Consider this fictitious scenario: In the summer of 1950, President Thomas E. Dewey faced a national security crisis of extraordinary proportions—one that his advisors agreed likely would define his presidency. After beating his Democratic opponent in 1948 by a comfortable margin, Dewey received news that Soviet-backed armies in Korea, Hokkaido, and Northern Honshu had mounted a massive invasion of Southern Honshu, with the goal of unifying Japan under a single government. He knew that American occupation forces—under strength, dispirited, and still fighting insurgencies loyal to the emperor in Kyushu and Shikoku, as well as other scattered parts of the former Japanese empire—were hardly in a position to resist.
Although he based much of his election campaign on a “Truman Lost Japan” platform, he now lamented the fact that the war dragged on through the spring of 1947 instead of ending in the summer of 1945. That brought in the Russians, who took over all of Korea and carved out an occupation zone in northern Japan, transforming it into one of their notorious “people’s republics.” The United Nations could do nothing—the Russians had the veto—and Americans were sick of war. What was the United States going to do? Use atomic bombs to stop the invasion? Unthinkable! Especially not with the Russians also having tested an atomic weapon during the previous fall.
The new American president slumped in his chair in the oval office, disconsolate—and angry. China, Russia, Korea, and now probably Japan—all communist dictatorships. Where else would Joe Stalin press his advantage? In Europe again, against Germany? Central Asia, perhaps? Iran? Pakistan? Victories whet imperialist appetites. And America was losing the Cold War. If only that novice Harry Truman had acted as tough as he talked…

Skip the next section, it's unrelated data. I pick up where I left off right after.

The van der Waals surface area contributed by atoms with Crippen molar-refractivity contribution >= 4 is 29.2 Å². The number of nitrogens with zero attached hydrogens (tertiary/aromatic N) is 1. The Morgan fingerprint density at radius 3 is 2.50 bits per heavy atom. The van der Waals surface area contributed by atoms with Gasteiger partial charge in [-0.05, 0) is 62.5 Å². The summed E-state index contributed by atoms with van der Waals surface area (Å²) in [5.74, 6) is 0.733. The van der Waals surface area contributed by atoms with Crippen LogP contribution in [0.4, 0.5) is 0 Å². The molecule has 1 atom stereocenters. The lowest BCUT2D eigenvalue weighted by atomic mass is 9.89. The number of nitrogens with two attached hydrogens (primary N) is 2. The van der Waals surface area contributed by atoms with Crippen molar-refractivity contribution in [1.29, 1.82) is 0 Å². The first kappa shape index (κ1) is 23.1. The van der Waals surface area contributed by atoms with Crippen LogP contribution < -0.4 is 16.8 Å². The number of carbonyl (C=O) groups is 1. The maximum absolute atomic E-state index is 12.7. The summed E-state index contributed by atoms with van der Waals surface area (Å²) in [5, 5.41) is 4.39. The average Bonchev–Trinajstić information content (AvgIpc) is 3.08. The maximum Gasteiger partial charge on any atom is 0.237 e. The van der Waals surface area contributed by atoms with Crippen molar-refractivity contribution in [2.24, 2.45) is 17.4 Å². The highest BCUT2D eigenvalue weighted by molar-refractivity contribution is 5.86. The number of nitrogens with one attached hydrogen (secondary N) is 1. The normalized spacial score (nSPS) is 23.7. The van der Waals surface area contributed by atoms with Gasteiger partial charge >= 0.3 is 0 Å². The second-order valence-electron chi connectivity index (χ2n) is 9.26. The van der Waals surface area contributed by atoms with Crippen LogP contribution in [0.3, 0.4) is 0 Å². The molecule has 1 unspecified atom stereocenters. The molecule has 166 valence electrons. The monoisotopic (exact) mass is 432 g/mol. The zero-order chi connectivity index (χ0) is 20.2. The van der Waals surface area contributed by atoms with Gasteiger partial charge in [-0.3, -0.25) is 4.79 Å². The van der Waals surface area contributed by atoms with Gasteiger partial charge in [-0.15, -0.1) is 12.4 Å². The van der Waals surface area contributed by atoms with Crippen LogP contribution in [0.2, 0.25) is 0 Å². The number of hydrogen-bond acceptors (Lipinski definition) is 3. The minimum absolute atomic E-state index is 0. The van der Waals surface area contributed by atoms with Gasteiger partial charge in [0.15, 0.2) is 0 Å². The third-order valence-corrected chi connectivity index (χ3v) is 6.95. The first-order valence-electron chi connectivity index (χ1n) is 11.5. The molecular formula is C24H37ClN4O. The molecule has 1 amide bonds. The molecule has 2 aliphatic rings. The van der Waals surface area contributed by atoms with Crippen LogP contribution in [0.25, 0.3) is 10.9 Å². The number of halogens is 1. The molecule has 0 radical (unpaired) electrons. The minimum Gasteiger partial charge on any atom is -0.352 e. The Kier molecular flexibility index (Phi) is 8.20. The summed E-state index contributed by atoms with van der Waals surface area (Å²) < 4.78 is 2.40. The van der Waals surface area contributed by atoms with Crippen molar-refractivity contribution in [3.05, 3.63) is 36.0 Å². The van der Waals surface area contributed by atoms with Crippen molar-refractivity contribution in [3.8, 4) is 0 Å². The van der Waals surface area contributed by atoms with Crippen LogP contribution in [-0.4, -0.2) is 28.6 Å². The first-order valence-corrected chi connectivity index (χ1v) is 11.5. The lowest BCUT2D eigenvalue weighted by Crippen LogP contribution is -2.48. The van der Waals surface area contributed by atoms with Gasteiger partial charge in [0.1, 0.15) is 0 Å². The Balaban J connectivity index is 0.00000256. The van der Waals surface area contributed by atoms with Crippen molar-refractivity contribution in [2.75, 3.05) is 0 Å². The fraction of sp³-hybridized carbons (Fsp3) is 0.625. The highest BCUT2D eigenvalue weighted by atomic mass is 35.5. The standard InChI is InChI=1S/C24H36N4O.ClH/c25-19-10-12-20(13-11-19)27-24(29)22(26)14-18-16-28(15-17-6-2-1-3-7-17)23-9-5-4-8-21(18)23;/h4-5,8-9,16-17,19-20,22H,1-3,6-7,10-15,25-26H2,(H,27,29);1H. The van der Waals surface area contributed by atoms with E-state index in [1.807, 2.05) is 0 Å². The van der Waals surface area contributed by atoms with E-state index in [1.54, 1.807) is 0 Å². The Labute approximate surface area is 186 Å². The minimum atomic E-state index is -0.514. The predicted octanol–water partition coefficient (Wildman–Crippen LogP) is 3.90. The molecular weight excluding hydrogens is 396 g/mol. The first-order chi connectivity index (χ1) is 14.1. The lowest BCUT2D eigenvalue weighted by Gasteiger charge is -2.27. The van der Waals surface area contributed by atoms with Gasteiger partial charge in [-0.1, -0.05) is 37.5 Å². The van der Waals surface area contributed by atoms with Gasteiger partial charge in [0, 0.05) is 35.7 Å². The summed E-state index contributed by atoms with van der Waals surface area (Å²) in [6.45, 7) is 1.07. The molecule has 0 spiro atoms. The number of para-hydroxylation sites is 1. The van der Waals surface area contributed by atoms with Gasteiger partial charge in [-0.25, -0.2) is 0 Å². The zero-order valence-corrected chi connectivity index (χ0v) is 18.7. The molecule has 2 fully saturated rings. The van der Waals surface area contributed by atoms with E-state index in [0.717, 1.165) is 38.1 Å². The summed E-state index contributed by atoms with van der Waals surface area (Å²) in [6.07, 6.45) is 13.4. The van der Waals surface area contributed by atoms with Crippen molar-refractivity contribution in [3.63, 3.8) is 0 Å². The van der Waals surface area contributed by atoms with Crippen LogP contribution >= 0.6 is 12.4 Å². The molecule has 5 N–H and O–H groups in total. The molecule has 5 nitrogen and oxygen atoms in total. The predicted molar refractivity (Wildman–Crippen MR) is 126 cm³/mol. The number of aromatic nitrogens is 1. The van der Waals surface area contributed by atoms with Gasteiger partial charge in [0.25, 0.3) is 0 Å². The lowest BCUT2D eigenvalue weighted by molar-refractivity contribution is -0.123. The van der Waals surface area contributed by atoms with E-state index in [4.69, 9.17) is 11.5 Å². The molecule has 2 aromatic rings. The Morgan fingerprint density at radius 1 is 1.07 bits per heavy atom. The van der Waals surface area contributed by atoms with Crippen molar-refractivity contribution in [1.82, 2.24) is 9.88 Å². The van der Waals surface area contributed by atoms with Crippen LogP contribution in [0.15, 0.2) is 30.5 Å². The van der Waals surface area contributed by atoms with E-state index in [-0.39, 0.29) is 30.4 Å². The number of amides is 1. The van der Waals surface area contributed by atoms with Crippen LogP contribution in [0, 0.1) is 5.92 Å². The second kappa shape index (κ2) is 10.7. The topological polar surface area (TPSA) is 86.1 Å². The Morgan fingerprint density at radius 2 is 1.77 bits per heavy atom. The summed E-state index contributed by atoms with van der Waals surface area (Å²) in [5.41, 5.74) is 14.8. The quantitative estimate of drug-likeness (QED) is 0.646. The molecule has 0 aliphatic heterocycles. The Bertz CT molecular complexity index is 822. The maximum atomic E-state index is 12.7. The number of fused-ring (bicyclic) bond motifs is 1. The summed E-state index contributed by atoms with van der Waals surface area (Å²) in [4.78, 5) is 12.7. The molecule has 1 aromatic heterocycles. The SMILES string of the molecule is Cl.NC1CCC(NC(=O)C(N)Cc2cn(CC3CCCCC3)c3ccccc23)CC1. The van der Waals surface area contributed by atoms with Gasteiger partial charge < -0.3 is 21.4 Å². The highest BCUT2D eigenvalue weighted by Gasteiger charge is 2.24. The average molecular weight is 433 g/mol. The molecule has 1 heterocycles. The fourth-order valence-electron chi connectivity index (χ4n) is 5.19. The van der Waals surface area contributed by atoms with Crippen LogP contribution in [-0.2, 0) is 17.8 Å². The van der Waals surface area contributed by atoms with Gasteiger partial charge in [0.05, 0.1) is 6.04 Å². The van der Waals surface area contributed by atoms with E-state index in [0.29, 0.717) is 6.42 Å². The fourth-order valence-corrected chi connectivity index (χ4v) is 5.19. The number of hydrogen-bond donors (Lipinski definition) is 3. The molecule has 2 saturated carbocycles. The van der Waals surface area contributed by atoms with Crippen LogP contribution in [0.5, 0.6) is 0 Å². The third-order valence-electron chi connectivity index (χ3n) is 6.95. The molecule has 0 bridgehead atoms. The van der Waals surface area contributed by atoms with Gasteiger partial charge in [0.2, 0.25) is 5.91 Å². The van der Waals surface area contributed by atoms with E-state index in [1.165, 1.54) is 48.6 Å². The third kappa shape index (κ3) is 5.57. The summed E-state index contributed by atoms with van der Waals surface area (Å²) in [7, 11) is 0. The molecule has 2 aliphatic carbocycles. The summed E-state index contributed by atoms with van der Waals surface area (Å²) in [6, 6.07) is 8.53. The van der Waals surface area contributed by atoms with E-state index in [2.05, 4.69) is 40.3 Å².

Of course, the fact that Truman did, spared us this nightmare version of an early Cold War alternative history. In fact, in the months leading to the actual surrender of Japan, which occurred on 14 August 1945 (Washington time), a variety of morbid statistics on estimated casualties haunted the president’s thoughts. On Okinawa alone, American casualties ran to 75,000. And a horrendous battle it was—replete with flamethrowers torching caves filled with suicidal Japanese soldiers and terrified Okinawan citizens, tanks attacked by enemies with bombs attached to their heads, endless mortar and artillery bombardments—it was the worst battle in a war that had also included Guadalcanal, Tarawa, Iwo Jima.